There has been a sharp rise in demand for buy-to-let mortgages after a number of two-year fixed deals came to end.
A number of landlords obtained mortgages in March 2016, looking to avoid the 3% stamp duty surcharge being introduced for new buy-to-let and second home acquisitions a month later.
Many buy-to-let landlords with two-year deals that recently ended have switched to other deals by refinancing, rather than allow themselves to automatically be transferred on to the standard variable rate set by their lenders, which tends to be significantly more expensive.
Remortgaging has contributed to the hike in buy-to-let deals secured in recent weeks.
“As far as buy-to-let mortgages go, there has been significantly more demand than at this point last year with a raft of two-year fixed deals reaching maturity following the stamp duty rush of 2016,” said John Goodall, CEO of buy-to-let specialist Landbay.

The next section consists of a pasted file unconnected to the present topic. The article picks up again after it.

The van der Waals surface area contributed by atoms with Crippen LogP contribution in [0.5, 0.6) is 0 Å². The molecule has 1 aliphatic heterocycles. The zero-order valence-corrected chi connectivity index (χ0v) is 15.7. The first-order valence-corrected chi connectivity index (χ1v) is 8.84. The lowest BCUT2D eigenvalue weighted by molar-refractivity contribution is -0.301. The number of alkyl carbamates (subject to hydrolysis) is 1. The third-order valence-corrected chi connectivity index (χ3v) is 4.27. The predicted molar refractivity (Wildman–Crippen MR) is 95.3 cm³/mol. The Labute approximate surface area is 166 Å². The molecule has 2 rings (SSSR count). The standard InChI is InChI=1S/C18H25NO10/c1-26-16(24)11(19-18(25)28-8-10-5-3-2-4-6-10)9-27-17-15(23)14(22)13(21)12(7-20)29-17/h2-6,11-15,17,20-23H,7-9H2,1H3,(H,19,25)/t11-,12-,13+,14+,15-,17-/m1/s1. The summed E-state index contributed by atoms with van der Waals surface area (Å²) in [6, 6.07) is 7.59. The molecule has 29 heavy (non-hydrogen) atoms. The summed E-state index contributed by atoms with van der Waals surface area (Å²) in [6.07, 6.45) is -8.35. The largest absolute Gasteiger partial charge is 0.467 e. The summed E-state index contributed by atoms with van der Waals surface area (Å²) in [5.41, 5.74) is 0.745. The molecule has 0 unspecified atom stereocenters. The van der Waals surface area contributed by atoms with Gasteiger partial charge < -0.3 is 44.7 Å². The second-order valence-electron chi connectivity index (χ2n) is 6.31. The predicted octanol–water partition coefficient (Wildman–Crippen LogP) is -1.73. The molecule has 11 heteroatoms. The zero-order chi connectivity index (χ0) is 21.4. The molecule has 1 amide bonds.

Despite the pick-up in buy-to-let mortgage lending, overall mortgage activity in March was down 2.3% on last year, industry figures showed yesterday.
Banks approved 37,567 mortgages for residential property purchases last month, down from 38,035 in February and 10% less than in March 2017, according to UK Finance.
Eric Leenders, managing director for personal finance at UK Finance, commented: “There was a rising trend in mortgage approvals for the first three months of 2018 although the number is slightly lower than the same period in 2017.”
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